Perhaps part of the reason for this dismissal of much online work can be traced to the fact that the "text" in these spaces is not inscribed in any permanent medium. Each foray into the Cyberworld can confront the reader or researcher with an entirely new text. Ethnographies, too, as components of cultural studies' approach to studying the text of a culture -- a "living text," as it were -- because of their non-replicability and the often ephemeral and contradictory nature of the lived experience, are sometimes viewed with disdain. Like hypertext, societies and individuals simply refuse to remain fixed. So, too, even more permanently inscribed texts of popular culture -- TV and music and films and books and magazines -- although preserved on various recording devices, are often viewed as too ephemeral or too lacking in seriousness to be considered as worthy subjects of study. Throughout all of this, there seems to run the thread that somehow what "counts" are only words preserved on paper. What, then, happens when more of our texts become transitory, as Agrippa: A Book of the Dead" so poignantly expresses in its refusal to even exist after it has been read?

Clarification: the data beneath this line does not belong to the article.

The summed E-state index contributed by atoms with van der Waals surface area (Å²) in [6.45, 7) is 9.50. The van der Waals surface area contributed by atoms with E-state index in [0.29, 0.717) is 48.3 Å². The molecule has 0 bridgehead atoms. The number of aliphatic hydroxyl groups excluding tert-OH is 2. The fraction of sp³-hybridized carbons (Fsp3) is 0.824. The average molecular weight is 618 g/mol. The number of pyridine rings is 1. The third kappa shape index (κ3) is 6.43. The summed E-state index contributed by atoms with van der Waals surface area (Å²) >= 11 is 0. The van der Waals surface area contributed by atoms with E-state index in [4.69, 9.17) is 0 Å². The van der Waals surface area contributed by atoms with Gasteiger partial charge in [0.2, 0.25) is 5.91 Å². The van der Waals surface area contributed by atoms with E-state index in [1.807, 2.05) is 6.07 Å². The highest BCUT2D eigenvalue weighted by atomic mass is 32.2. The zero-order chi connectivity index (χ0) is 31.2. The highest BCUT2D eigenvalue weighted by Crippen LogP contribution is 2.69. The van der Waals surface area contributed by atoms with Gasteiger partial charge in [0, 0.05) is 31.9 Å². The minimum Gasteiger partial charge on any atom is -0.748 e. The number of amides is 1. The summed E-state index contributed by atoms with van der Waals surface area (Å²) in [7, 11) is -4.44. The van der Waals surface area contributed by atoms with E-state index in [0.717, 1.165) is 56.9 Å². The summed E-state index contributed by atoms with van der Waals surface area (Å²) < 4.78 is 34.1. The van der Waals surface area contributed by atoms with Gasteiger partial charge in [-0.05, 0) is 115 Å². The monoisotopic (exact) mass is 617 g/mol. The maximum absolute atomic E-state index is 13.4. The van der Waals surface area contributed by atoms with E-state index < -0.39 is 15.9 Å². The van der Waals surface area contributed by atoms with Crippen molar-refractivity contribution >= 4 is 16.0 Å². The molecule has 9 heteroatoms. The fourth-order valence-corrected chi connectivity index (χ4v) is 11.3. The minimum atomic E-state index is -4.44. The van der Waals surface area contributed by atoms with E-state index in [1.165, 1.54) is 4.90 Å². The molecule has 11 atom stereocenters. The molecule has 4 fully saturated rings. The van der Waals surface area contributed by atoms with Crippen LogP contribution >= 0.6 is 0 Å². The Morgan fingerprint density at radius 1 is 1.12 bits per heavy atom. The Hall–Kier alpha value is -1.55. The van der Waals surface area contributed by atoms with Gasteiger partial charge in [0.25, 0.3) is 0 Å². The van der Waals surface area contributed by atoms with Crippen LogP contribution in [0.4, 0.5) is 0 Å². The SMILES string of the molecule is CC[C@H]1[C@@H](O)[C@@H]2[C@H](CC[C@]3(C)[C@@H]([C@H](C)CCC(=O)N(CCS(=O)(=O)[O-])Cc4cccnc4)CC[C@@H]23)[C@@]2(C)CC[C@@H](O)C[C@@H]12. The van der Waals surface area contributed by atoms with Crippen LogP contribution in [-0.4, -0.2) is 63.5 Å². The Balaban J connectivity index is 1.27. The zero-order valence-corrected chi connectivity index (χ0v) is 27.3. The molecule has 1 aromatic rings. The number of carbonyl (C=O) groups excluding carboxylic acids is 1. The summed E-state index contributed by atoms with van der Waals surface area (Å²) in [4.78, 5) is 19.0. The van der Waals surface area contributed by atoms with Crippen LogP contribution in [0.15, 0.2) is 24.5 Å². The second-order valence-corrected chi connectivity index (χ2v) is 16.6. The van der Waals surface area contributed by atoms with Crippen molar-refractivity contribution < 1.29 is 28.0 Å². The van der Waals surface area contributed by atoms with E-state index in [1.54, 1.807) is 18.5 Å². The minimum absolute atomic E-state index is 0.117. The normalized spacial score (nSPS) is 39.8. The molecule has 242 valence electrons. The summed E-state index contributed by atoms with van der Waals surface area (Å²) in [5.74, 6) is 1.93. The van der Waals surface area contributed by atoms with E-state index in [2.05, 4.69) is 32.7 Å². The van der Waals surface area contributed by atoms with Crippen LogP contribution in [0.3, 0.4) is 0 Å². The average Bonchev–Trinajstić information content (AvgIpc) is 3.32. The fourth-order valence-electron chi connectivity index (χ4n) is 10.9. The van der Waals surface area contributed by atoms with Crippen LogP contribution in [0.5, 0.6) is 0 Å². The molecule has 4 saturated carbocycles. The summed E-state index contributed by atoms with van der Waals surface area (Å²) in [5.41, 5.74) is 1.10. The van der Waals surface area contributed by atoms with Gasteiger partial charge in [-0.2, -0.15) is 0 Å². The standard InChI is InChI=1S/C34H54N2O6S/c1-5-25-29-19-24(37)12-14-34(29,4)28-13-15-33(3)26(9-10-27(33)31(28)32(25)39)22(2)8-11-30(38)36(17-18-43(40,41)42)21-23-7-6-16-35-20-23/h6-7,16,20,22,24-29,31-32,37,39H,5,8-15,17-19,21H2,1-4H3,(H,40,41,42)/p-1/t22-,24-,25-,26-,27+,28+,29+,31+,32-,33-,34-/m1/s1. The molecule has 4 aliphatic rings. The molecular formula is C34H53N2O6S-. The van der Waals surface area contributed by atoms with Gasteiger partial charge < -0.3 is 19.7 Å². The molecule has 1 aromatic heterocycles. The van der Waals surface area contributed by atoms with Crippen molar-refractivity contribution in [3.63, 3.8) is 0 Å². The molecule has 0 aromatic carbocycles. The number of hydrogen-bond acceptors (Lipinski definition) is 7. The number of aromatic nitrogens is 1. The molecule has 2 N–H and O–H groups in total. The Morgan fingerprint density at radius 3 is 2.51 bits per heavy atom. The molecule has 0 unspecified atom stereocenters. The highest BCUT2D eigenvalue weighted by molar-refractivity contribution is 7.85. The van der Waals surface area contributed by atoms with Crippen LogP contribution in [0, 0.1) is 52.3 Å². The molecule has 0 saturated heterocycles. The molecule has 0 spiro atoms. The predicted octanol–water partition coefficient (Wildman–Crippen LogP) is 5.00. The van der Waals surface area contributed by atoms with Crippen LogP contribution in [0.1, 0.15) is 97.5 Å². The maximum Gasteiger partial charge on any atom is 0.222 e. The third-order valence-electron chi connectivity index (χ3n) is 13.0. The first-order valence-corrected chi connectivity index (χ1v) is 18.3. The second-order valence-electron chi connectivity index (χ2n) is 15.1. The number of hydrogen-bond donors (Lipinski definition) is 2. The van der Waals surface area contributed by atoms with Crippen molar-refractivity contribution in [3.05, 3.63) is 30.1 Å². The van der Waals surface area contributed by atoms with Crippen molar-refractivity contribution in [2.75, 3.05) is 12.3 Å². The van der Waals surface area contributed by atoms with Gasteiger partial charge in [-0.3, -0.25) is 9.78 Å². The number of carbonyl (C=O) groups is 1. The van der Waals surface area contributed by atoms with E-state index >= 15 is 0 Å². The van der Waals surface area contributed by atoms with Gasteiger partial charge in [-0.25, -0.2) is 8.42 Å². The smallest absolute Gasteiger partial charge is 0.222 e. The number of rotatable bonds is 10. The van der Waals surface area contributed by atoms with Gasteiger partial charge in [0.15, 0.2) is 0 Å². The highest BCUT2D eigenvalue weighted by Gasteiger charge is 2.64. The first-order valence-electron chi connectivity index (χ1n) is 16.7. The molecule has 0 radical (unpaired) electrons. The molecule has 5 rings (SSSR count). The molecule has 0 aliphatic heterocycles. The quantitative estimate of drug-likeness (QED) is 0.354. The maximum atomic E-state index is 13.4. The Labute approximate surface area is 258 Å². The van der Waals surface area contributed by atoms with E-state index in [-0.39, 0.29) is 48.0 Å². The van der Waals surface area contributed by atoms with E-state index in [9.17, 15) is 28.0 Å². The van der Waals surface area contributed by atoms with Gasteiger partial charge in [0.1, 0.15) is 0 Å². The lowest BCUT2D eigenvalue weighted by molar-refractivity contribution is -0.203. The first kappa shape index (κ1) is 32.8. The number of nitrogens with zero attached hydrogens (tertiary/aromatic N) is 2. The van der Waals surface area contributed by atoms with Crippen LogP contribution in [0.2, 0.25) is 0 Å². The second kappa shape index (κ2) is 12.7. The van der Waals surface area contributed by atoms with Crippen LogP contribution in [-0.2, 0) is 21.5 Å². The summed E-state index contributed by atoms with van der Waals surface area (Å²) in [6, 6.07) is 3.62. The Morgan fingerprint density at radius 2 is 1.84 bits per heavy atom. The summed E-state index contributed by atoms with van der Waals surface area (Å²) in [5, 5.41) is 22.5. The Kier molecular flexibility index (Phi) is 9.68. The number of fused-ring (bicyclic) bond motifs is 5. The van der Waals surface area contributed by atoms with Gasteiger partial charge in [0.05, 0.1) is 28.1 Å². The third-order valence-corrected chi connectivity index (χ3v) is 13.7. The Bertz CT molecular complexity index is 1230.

At a recent meeting of "Jesters" at DaMOO, John Towell argued that only those studies published in peer-reviewed journals (whether online or in print) can be considered "serious studies." Since, according to Gary Olson, "[P]ublished works are the currency with which we purchase tenure, promotion, salary increases, and the respect of colleagues" (50), setting clear guidelines as to what counts as scholarship and what does not is mandatory. The process of print publication determines what is valued by what is published, with editors, publishers, and peer reviewers serving as "gatekeepers" (Parsons 7). However, such gatekeeping is also a "form of information, or knowledge, control" (15). Parsons argues, however, that this is not the same thing as censorship: "[C]ensorship is the deletion of objectionable material, a process quite different from selection. If publishers did not have the right of selection, they would, in effect, become clerks, publishing everything that entered the gate" (15).